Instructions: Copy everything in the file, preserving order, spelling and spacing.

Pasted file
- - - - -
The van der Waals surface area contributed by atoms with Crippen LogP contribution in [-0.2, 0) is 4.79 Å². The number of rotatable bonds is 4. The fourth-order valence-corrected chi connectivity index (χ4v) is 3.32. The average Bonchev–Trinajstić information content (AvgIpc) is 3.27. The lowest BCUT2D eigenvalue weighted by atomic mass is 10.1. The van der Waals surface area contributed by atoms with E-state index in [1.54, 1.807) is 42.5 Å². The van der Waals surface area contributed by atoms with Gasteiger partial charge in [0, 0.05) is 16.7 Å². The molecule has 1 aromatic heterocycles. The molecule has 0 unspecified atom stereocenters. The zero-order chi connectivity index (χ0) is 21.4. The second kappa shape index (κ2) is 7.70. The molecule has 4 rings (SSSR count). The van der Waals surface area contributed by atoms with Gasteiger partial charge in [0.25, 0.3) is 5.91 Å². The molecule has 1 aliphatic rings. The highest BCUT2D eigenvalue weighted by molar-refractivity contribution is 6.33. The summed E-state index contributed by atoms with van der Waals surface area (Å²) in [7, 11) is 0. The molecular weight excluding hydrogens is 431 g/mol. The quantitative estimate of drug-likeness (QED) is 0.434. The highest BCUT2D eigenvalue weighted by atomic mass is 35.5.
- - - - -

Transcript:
The van der Waals surface area contributed by atoms with Crippen LogP contribution in [-0.2, 0) is 4.79 Å². The number of rotatable bonds is 4. The fourth-order valence-corrected chi connectivity index (χ4v) is 3.32. The average Bonchev–Trinajstić information content (AvgIpc) is 3.27. The lowest BCUT2D eigenvalue weighted by atomic mass is 10.1. The van der Waals surface area contributed by atoms with E-state index in [1.54, 1.807) is 42.5 Å². The van der Waals surface area contributed by atoms with Gasteiger partial charge in [0, 0.05) is 16.7 Å². The molecule has 1 aromatic heterocycles. The molecule has 0 unspecified atom stereocenters. The zero-order chi connectivity index (χ0) is 21.4. The second kappa shape index (κ2) is 7.70. The molecule has 4 rings (SSSR count). The van der Waals surface area contributed by atoms with Gasteiger partial charge in [0.25, 0.3) is 5.91 Å². The molecule has 1 aliphatic rings. The highest BCUT2D eigenvalue weighted by molar-refractivity contribution is 6.33. The summed E-state index contributed by atoms with van der Waals surface area (Å²) in [7, 11) is 0. The molecular weight excluding hydrogens is 431 g/mol. The quantitative estimate of drug-likeness (QED) is 0.434. The highest BCUT2D eigenvalue weighted by atomic mass is 35.5.